My fellow Americans:
Not many hours ago I stood among some of your sons in Vietnam.
I had come back to Asia, 14 months after my last visit there, to say farewell to a friend--the late Prime Minister Harold Holt of Australia. I had joined with the leaders of Asia and the Commonwealth in ceremonies and meetings that spoke--not only of our personal loss--but of our common bonds.
The spirit of Harold Holt--the spirit of the New Asia--was powerfully alive among those who gathered to pay tribute to his memory.
I had traveled then to Thailand--to the air base at Khorat--and in the darkness before dawn yesterday morning, I spoke to our pilots and our ground crews--the brave and skillful airmen who are there helping to ease the enemy's pressures on our soldiers and our marines in South Vietnam.
Now, on the airstrip at Cam Ranh Bay, in South Vietnam, your sons and I exchanged "Merry Christmas" and "Happy New Year." I told them that I wished I could bring them something more--some part of the pride you feel in them, some tangible symbol of your love and concern for them.
But I knew that they could feel your pride. I knew that they were confident of your love. Their faces were smiling, and they had that enthusiasm, that brave generosity of spirit that the world associates with young Americans in uniform.
I decorated 20 of them for gallantry in action. Their faces seemed more grave than the others--preoccupied, I thought, with the savage experience of battle they had all endured.
And then in the hospital, I spoke with those who bore the wounds of war. You Cannot be in such a place, among such men, without feeling grief well up in your throat, without feeling grateful that there is such courage among your own countrymen.
That was Christmastime in Vietnam--a time of war, of suffering, of endurance, of bravery, and devotion to country.
A few hours later, only last night at 9 o'clock, I sat with His Holiness Pope Paul, in his Vatican study.
I had flown thousands of miles, for many hours, from Vietnam to Rome, so that I might receive the counsel of this good man-this friend of peace.
I wanted to tell him that the United States had been actively seeking an end to the war in Vietnam--that we had traveled dozens of roads in search of peace---but that thus far these had proved fruitless journeys.
I wanted to promise him--as I have promised you, my fellow Americans--that the disappointments we had known in the past would never deter us from again trying any reasonable route to negotiations.
These things I said to him last night, and then I listened as His Holiness told me of his eagerness to help bring peace to Vietnam. That is an eagerness that every American boy in uniform feels more than we do. We talked of what might be done to help the people of Vietnam become reconciled to one another in a nation at peace. I felt, once more, what all the world already knows: the human sympathy--the passion for peace-that fills the heart of the Pope.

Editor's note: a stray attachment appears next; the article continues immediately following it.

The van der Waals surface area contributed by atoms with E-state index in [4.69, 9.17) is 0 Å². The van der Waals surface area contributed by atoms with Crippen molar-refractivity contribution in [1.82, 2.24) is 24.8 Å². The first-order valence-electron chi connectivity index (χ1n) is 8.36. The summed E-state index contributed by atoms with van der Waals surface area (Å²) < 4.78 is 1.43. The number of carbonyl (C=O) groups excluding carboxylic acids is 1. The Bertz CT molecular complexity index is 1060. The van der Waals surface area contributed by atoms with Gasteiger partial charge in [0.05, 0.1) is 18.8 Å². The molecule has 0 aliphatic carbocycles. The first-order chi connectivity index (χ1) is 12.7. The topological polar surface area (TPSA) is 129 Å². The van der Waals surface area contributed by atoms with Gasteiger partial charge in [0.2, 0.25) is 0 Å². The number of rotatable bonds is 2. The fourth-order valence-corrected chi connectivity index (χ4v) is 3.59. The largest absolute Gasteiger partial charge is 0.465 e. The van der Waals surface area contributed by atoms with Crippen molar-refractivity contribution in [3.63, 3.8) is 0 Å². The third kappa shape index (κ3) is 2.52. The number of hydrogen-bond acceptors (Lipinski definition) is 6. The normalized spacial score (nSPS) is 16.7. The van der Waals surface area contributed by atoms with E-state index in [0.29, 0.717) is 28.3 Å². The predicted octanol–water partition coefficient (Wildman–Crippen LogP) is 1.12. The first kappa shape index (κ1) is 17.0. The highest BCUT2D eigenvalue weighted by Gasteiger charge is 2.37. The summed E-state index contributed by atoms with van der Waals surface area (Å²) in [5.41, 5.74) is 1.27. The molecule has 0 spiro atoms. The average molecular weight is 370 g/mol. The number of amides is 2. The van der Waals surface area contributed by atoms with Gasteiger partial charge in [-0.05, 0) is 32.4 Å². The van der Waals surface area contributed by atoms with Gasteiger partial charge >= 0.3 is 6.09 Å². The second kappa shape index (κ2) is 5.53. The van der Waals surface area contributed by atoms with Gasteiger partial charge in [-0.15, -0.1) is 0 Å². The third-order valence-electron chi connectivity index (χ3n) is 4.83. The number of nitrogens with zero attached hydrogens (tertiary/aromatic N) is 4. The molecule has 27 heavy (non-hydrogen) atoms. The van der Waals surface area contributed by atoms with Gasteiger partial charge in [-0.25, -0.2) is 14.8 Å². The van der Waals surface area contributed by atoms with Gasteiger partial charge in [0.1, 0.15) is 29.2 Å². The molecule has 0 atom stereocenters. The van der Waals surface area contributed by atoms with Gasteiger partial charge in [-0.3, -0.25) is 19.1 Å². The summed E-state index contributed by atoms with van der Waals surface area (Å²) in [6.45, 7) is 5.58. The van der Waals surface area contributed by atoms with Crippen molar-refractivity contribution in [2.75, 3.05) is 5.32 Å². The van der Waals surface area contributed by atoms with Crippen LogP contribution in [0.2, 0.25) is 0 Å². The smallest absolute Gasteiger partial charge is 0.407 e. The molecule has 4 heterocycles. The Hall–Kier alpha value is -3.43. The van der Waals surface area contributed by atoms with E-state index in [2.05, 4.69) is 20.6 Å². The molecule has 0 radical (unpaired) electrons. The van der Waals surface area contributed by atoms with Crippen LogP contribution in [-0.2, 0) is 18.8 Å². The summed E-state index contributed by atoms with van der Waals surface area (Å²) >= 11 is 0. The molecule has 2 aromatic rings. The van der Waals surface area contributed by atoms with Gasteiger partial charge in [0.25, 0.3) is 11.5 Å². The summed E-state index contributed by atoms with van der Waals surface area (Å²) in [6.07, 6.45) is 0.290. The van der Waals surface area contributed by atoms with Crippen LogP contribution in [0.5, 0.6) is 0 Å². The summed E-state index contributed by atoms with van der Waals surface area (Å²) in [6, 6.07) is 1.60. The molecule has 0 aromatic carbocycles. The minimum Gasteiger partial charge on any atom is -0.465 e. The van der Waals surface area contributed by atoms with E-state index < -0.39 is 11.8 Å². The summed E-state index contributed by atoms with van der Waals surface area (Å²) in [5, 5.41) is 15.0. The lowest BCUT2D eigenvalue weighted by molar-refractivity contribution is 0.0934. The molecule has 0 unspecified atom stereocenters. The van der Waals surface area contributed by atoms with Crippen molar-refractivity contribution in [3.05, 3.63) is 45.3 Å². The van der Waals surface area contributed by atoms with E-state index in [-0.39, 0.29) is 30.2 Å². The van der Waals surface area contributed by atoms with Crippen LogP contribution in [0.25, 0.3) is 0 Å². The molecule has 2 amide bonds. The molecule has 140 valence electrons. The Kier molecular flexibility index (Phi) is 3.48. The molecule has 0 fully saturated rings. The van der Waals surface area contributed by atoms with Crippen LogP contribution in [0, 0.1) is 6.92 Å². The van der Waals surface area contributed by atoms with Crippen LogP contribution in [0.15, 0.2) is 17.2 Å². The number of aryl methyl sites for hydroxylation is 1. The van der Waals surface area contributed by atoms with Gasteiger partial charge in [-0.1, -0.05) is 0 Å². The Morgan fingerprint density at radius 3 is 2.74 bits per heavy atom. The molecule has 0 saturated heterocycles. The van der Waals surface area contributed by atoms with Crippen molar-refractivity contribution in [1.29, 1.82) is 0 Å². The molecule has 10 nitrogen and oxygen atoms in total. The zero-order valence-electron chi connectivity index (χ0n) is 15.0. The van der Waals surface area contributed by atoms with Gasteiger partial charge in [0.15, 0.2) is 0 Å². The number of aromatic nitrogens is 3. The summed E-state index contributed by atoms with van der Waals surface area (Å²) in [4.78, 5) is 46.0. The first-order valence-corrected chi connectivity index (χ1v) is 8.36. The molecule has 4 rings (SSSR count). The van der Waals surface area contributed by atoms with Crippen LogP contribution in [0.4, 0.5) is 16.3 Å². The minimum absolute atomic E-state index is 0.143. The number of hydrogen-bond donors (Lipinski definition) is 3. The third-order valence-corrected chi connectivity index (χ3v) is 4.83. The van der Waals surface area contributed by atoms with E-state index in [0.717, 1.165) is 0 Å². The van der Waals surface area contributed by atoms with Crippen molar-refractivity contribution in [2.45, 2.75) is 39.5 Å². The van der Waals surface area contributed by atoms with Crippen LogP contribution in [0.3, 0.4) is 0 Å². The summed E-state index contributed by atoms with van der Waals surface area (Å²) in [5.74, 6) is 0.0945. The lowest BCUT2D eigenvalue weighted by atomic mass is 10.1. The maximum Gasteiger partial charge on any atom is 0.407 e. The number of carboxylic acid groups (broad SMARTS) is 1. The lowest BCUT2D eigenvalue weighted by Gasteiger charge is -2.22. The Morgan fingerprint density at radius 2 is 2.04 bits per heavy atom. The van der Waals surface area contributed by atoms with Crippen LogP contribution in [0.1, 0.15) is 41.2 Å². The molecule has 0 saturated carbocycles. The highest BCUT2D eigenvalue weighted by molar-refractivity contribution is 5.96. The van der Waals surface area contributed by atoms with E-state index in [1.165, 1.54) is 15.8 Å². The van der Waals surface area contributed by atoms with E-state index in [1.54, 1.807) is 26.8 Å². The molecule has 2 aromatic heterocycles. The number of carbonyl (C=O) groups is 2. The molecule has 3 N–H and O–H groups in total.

I told His Holiness that America welcomed his efforts to bring an end to the strife and sorrow. And I told him of a matter that weighs on our hearts this Christmas, and every day of the year: the treatment of American prisoners of war in North Vietnam.
I told him how we hoped he would intercede on their behalf, trying to gain for them more humane living conditions and seeking for them the elemental right to communicate with their loved ones. I assured him that his representatives would be welcomed wherever prisoners were held in South Vietnam.
That was Christmastime in Rome--a time of quiet, of understanding, of communication without any barrier.
Now that the holy day itself has come, I wish each of you a full measure of happiness. I hope that all of you may remember, this Christmas, the brave young men who celebrate the holy season far from their homes, some in trailers, some in rice paddies and foxholes, but all of them serving their country--serving their loved ones-serving each of us.
I hope, too, that your hearts may be filled with peace within, as your country so earnestly seeks peace in the world.
Our country has known many wartime Christmases. It may seem difficult, at such times, to even say "Merry Christmas." But when you think of the bravery of the human spirit, and the compassion of the human heart, and the power of life to triumph over pain and darkness, you are properly thankful. Your own spirits are lifted higher; and you say it--and mean it--as I do now. Merry Christmas.